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Research Papers

A Fatigue Life Study of Ultrasonically Welded Lithium-Ion Battery Tab Joints Based on Electrical Resistance

[+] Author and Article Information
Nanzhu Zhao

Department of Mechanical Engineering,
The University of Texas at Austin,
Austin, TX 78712

Wei Li

Department of Mechanical Engineering,
The University of Texas at Austin,
Austin, TX 78712
e-mail: weiwli@austin.utexas.edu

Wayne W. Cai, Jeffrey A. Abell

Manufacturing Systems Research Laboratory,
General Motors Global R&D,
Warren, MI 48090

1Corresponding author.

Contributed by the Manufacturing Engineering Division of ASME for publication in the JOURNAL OF MANUFACTURING SCIENCE AND ENGINEERING. Manuscript received April 26, 2013; final manuscript received May 26, 2014; published online August 6, 2014. Editor: Y. Lawrence Yao.

J. Manuf. Sci. Eng 136(5), 051003 (Aug 06, 2014) (7 pages) Paper No: MANU-13-1187; doi: 10.1115/1.4027878 History: Received April 26, 2013; Revised May 26, 2014

The fatigue life of ultrasonically welded lithium-ion battery tab joints is studied for electric and hybrid–electric vehicle (EV and HEV) applications. Similar to metallic materials, the electrical resistance of these ultrasonic welds strongly depends on their quality and the crack growth under fatigue loading. A fatigue life model is developed using the continuum damage mechanics (CDM) formulation, where the damage variable is defined using the electrical resistance of ultrasonic welds. Fatigue tests under various loading conditions are conducted with aluminum–copper battery tab joints made under various ultrasonic welding conditions. It is shown that the electrical resistance of ultrasonic welds increases characteristically during the fatigue life test. There is a threshold for the damage variable, after which the ultrasound welds fail rapidly. Due to welding process variation, welds made under the same process settings may have different fatigue performance. This quality difference may be classified using two parameters estimated from the fatigue life model. By monitoring the electrical resistance, it is possible to predict the remaining life of ultrasonically welded battery tab joints using only a portion of the fatigue test data. The prediction is more reliable by incorporating data beyond the half-life of the joints during the fatigue test.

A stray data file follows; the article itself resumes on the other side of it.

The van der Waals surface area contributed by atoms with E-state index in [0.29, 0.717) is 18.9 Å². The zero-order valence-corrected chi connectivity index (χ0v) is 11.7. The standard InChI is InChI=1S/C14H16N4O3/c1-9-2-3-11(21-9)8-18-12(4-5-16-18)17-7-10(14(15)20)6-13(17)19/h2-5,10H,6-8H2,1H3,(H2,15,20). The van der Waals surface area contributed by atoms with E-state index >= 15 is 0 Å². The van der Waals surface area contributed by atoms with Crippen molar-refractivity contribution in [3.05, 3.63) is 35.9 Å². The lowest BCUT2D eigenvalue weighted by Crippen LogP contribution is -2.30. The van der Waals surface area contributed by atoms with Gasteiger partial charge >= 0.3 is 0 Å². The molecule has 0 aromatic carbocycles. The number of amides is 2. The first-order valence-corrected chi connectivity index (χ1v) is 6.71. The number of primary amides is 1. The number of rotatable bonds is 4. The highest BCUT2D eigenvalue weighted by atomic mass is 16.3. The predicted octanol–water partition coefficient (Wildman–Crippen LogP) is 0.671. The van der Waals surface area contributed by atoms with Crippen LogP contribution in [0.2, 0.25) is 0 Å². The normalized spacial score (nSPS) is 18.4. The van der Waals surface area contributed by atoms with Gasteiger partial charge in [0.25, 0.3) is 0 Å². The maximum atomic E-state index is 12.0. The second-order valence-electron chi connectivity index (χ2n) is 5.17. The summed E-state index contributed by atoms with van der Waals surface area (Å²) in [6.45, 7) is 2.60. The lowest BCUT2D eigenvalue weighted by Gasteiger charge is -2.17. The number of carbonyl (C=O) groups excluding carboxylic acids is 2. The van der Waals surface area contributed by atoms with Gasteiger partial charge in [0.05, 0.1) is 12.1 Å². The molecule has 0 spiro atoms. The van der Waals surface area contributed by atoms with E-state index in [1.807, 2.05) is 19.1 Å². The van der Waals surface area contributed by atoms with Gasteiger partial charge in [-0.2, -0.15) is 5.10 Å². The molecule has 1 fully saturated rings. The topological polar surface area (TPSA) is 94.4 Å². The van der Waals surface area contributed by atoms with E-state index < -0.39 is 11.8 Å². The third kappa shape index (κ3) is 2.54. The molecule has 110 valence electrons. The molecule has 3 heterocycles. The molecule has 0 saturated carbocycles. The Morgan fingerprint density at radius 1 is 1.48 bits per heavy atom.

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Figures

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Fig. 1

(a) A schematic a battery tab joint in this study, (b) a single weld joint, and (c) the loading condition of the joint

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Fig. 2

The fatigue test setup with electrical resistance measurement

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Fig. 6

Comparison between prediction model and experimental data from CATs. Points in the figures are experimental data; lines are fitted using the model.

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Fig. 7

Estimated α and β values used to classify weld quality

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Fig. 5

(a) ΔR/R–N curves and (b) S–N curves from CATs of over-welds. The stress levels σa's are shown in (a).

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Fig. 8

Comparison between model prediction and experimental data under various loading conditions. (a) CAT at 4 MPa; (b) LIT; and (c) VLT. Points in the figures are experimental data; lines are fitted using the model.

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Fig. 3

(a) ΔR/R–N curves and (b) S–N curves from CATs of under-welds. The stress levels σa's are shown in (a).

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Fig. 4

(a) ΔR/R–N curves and (b) S–N curves from CATs of nominal-welds. The stress levels σa's are shown in (a).

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